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Leaders from across the political divide in Berlin have called for compulsory service to be re-introduced, as Germany re-evaluates its relationship with its armed forces.
Reintroducing compulsory service would “do real good” for German society and help to bring people together, said Carsten Linnemann, deputy leader of the conservative CDU, on Sunday.
The debate includes influential voices from the governing centre-left SPD, which is also calling for a return of conscription among men and women over-18.
“What we’re witnessing at the moment is that peace is not a law of nature,” Mr Linnemann told broadcaster ZDF. He added that compulsory service would counteract polarisation in society, with “too many people putting themselves before the state”.
As recently as 2011, all adult German men were expected to perform a year of compulsory military service, although they could opt for service in civil society based on moral grounds.
The law passed at the time to suspend national service made clear that the freeze could be lifted in times of war or increased international tension.
There have been intermittent calls for compulsory service to be brought back in recent years. But in recent days, as Germany confronts its pacifist approach to foreign policy in the wake of the conflict in Ukraine, calls for a debate on the issue have grown.
Conscription 'needs social consensus'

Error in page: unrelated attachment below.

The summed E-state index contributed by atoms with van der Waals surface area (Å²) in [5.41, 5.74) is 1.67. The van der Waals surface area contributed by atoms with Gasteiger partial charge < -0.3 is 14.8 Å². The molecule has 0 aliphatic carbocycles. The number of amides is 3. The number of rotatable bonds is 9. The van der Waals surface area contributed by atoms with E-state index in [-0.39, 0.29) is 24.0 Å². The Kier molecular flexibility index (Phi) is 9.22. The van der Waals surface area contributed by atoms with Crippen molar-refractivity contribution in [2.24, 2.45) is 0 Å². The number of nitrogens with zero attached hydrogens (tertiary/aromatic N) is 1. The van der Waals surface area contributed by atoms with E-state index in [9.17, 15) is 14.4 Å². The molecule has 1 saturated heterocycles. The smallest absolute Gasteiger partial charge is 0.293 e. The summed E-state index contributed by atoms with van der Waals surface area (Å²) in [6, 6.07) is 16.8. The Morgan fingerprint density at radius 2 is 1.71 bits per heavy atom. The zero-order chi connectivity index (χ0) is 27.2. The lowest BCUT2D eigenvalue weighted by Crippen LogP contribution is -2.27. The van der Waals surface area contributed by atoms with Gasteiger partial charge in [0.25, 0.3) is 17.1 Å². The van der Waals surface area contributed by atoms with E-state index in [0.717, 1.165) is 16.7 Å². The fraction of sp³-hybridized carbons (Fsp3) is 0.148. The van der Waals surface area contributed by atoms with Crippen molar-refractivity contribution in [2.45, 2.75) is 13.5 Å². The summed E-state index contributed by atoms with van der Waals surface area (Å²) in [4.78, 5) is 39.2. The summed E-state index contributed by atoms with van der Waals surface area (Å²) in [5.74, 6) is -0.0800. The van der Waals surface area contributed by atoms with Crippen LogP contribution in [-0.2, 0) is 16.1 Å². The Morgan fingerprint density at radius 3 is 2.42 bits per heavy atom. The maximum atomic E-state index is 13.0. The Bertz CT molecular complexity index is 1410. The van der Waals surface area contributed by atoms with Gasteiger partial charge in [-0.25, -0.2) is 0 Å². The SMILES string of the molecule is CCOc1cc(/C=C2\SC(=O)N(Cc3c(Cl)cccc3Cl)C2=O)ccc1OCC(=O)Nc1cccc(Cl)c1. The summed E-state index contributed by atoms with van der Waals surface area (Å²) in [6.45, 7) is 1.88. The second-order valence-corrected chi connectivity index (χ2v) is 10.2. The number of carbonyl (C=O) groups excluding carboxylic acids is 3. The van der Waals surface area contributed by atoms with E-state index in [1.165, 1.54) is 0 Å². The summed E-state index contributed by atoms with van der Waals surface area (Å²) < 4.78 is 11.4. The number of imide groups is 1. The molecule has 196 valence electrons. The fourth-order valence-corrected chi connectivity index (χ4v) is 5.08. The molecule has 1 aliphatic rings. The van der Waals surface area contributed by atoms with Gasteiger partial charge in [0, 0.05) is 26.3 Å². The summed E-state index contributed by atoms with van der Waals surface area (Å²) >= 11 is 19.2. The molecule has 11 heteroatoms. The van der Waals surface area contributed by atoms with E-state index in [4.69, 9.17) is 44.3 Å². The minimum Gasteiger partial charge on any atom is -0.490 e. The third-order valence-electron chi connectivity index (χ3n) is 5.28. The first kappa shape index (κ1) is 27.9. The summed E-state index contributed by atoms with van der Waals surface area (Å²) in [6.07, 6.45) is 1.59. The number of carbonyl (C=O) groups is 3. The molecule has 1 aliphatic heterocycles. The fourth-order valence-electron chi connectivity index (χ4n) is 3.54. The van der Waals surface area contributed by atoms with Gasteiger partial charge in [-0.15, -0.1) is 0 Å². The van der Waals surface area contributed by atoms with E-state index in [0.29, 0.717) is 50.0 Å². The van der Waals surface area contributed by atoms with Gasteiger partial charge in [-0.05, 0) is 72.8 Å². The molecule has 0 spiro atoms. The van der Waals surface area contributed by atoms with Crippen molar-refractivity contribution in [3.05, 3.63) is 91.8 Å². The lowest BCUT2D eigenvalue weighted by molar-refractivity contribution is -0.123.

Johann Wadephul, the CDU deputy leader in the Bundestag, told Die Welt newspaper that military service would be “a chance to find a lot more recruits”. He suggested it could be linked to gaining points in a pension system or eased access to university places.
Wolfgang Hellmich, the SPD defence spokesman in the Bundestag, told a local newspaper last week that compulsory service helps to "promote a sense of community".
He added: "We urgently need to hold the debate on this, as it needs social consensus.”
But other politicians have described the proposal as a distraction at a time when the Bundeswehr needs to focus its energy on modernising its outdated equipment.
Florian Hahn, defence spokesman for the CDU in the Bundestag,said: "We need technology and weapons systems, not brains. Conscription is not an issue at this point in time.”
Eva Högl, of the SPD, who is the Bundestag’s Bundeswehr commissioner, also described the proposal as “a theoretical discussion that isn’t helpful in the current situation".
Germany to increase defence spending
For years, the Bundeswehr has been plagued by damaging headlines about malfunctioning helicopters and misfiring assault rifles.
A report published in January found that just 77 per cent of the German armed forces’ weapons systems were ready for operation.
War in Ukraine has brought the German armed forces' deficiencies into dramatic relief and led to a dramatic pivot - with Olaf Scholz, the German chancellor, announcing a €100 billion fund to bring the Bundeswehr back into fighting shape.
Germany has dragged its heels for years on a Nato commitment to spend two per cent of GDP on defence. However, Mr Scholz also confirmed that spending would now rise above the two per cent target.
Christian Lindner, the finance minister who is himself a reserve officer, has promised to turn the Germany army into “the most effective” in Europe.